ACT English: Transitions

SAT Question of the Day

The SAT question of the day is a Sentence Completion Question that has already been addressed on this blog: click here to see an explanation.

ACT Question of the Day

ACT English questions are part of a passage. The text you must evaluate will be underlined with an identifying number.  In this particular question, only one word is underlined.

Philosophy and Baseball
     In the fall of 1967, the Boston Red Sox were
playing in the World Series. I was a freshman at a
university that was located in the Midwest at the
time, enrolled in a philosophy course that met at two
in the afternoon. The course was taught by a native
Bostonian. He wanted to watch the games on television,
but he was too responsible to cancel class. So he
conducted classes, those October afternoons, while
actually listening to the games on a small transistor
radio propped up inside his lectern, the volume
turned down so that only he could hear.
      Baseball is unique among
American sports by its ability to appeal to a
love resembling that of a child of fable and
legend. Babe Ruth, Ted Williams, Joe DiMaggio,
Roberto Clemente—names like these will echo through
time that are trumpet calls to storied battles fought
and won in ages past.  When Hank Aaron
stretched out a sinewy arm to pull one down,
striding up to a rack of ash-hewn bats, he became a
modern-day knight selecting their lance. And
when glints of the afternoon sun shone off Mickey
Mantle's colossal bat, there will have to be seen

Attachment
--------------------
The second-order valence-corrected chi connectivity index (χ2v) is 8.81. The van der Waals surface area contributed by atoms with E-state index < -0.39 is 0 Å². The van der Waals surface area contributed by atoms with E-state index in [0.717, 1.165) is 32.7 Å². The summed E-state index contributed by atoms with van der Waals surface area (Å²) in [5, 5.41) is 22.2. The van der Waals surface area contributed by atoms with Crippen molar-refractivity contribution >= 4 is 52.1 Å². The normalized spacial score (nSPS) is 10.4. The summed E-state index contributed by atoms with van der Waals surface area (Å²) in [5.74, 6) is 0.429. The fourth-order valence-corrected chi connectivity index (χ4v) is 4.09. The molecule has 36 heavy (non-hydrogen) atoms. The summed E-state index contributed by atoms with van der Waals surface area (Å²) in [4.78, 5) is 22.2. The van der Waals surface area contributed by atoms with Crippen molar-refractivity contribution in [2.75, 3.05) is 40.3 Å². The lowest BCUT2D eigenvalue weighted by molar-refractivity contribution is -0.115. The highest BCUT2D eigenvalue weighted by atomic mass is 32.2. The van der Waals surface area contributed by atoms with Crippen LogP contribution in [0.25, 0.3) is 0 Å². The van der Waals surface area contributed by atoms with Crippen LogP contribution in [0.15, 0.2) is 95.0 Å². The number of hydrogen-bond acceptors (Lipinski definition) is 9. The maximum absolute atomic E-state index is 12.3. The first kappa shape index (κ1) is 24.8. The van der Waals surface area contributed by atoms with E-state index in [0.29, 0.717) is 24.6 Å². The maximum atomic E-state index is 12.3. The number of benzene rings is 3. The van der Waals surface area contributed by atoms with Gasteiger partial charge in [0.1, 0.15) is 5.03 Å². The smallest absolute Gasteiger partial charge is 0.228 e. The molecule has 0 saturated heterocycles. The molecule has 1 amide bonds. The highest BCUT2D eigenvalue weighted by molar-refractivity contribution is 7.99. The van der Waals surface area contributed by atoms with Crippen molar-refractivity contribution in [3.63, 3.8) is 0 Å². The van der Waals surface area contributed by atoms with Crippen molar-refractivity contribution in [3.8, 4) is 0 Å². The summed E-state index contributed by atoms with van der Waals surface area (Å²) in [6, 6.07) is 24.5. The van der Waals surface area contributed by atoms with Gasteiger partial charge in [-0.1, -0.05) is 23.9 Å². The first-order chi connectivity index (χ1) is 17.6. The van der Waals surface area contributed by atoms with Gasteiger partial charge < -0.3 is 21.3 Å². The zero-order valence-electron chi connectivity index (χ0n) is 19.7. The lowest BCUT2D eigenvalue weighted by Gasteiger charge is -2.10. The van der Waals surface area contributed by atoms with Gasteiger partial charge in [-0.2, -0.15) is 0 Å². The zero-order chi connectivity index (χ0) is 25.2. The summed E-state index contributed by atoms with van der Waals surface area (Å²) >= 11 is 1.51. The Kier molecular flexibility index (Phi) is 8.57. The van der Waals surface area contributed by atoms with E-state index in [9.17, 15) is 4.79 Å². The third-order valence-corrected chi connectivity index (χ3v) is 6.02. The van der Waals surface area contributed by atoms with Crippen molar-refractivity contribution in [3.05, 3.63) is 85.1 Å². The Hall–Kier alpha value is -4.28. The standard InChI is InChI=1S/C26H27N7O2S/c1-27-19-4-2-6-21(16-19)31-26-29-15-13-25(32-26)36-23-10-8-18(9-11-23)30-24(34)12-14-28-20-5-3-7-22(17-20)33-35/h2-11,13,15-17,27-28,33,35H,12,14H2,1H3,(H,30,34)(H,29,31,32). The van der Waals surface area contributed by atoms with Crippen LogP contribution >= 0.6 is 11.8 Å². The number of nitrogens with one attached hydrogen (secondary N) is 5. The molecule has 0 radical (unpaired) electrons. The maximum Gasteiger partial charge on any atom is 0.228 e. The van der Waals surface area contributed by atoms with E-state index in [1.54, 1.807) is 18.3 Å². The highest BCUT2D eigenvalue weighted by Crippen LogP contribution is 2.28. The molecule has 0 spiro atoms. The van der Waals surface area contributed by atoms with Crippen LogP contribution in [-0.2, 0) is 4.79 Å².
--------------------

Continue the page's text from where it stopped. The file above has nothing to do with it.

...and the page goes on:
for one brief, stirring moment the glimmer of the
jewels in King Arthur's own mighty sword, Excalibur.
     So there he stood, that learned professor of
mine, lecturing about the ideas, that have engaged
people's minds for centuries. Then he'd interrupt
himself to announce, with smiling eyes, that the Sox
had taken a two-to-nothing lead. Here was a
man who's mind was disciplined
inside his schoolbook to contemplate
the collected wisdom of the ages—and he
was behaving like a boy with a contraband
comic opened. On those warm October days, as
the afternoon sun dances and plays on the domes
and spires of the university, the philosophers
had to stand aside, for the professor's imagination
had transported him to the Boston of his youth.

Choose the best alternative for the underlined part.

G. (Begin new paragraph) To summarize,
H. (Do NOT begin new paragraph) So
J. (Do NOT begin new paragraph) Yet

Normally you don't want to start a sentence with the word "so."  In this case, before you cross out (F), take a look at how this sentence relates to the rest of the passage.  There is one paragraph about the professor, one paragraph about baseball, and then another paragraph that goes back to the professor.  That paragraph break has to be there because the topics of the paragraph are so different.  You have just eliminated (H) and (J).  Look at (G).  The purpose of the last passage is not to summarize, but to add to your understanding of how the professor reconciles baseball with his class.  Eliminate (H).  Take a look at the offending word "so" in (F).  This word lets you know that this paragraph is linked to something that came before, specifically, the image of the professor with a radio inside his lectern.  It helps to position this paragraph against previous information, so it works in this passage.

The correct answer is (F).

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